It was noted that there was no point in praising if praise was not merited, if the student was showing a poor or disrespectful attitude, or if improvement was obviously needed. The important thing is to focus on the work not the person. The work may have been poor – but the student shouldn’t be demolished in the telling.
The same evening, Mary talked about evaluating teaching using the ‘critical incident questionnaire’, and recommended Stephen Brookfield’s book, Becoming a Critically Reflective Teacher – again, it’s in the Whittaker Library. Brookfield suggests that when reflecting on one’s practice, one can use four ‘lenses’ – ie, four different sources of information, to evaluate one’s teaching: one’s own observation, peer feedback, student feedback, or by reading the ‘scholarly literature’. (Mary’s Powerpoint slide 2). It is crucial to find out if your teaching is effective, and what the students feel about your teaching – good points and bad. For that, you need feedback.
I devised a very simple feedback form for my Scottish music sessions just before Christmas, as I had done for the postgrads when I did a bibliographic referencing session a year or two ago. In this, I just asked what they liked; disliked; and would have liked more of. My analysis of the Scottish music class results can be read in my Portfolio for 2015-16. Brookfield’s critical incident questionnaire asks five questions compared to my three (Mary’s Powerpoint slide 7):-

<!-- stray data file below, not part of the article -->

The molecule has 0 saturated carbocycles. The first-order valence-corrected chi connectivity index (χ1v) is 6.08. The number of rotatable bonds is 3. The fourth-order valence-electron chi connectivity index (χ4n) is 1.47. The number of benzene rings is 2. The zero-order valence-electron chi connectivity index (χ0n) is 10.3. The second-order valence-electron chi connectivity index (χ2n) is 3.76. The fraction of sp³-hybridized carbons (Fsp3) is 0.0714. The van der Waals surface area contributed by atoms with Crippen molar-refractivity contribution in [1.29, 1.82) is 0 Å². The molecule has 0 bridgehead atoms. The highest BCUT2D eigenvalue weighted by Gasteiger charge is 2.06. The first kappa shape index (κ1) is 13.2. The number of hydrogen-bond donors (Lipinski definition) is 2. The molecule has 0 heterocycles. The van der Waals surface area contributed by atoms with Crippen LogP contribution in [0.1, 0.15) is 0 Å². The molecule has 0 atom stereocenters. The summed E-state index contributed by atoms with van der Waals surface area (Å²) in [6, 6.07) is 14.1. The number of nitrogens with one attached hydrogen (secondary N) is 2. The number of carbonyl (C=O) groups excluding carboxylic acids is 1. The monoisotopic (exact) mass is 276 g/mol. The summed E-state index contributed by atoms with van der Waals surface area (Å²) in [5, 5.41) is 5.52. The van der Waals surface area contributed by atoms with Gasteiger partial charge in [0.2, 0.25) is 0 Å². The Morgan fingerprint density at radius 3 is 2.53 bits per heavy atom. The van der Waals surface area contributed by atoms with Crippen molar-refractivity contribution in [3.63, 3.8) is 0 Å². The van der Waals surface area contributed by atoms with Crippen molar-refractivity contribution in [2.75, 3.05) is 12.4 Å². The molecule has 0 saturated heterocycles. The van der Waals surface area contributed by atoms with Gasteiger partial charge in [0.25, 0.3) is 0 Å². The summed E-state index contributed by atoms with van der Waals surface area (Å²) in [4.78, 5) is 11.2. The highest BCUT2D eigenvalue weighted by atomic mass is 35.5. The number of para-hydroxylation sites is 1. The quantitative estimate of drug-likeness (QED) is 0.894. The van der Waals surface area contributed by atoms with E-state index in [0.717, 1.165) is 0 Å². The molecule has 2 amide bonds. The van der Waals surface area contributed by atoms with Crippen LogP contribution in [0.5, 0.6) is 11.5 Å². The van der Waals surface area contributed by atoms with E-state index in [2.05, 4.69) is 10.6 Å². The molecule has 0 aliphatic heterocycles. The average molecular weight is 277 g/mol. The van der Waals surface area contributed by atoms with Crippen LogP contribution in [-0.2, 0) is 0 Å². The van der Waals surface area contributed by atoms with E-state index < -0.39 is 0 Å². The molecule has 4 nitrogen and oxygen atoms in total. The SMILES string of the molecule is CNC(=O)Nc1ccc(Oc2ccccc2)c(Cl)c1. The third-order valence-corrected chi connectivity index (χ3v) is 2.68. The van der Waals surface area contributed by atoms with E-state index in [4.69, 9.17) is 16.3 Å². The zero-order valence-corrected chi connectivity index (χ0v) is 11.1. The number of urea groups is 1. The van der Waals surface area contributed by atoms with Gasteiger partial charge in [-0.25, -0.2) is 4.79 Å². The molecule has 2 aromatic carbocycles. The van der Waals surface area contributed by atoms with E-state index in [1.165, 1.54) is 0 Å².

- When in the session did the student feel most and/or least engaged? (a bit like my first and second questions, except that I used the word “enjoyed”)
- What action did anyone take that was most helpful/affirming?
- Similarly, what was least helpful/affirming?
- What was the most important information learned? (this is subtly different from my question about what was most enjoyed!)
- Were there any questions/suggestions about the class? (similar to my “what would you like more of?” question)
Mary explained that an analysis of the answers would help us identify major themes felt by several students, and would help us plan future sessions. I certainly found this to be the case in my own analysis.
The question of assessment and its purpose was continued in the fifth online session (19th February 2016), when participants were reminded that assessment is also important to learners, so that they can see themselves making progress – this supports the learning process and lets them see where improvements or other readjustments might need to be made. Students need to know what was good, but also where there might be gaps, or what needs to be done next or followed up. This is formative assessment, whilst a mark or grade is summative, sets standards, and might be necessary before moving on to a higher level, for example.
I would like to look at the Brookfield book that Mary recommended, but I have also borrowed Race, Brown and Smith’s 500 Tips on Assessment, which looks an approachable book and might give me some more ideas:-
- Brookfield, Stephen, Becoming a Critically Reflective Teacher (San Francisco: Jossey-Bass, 1995)
- Race, Phil, Sally Brown and Brenda Smith, 500 Tips on Assessment, 2nd ed. (London: Routledge Falmer, 2005)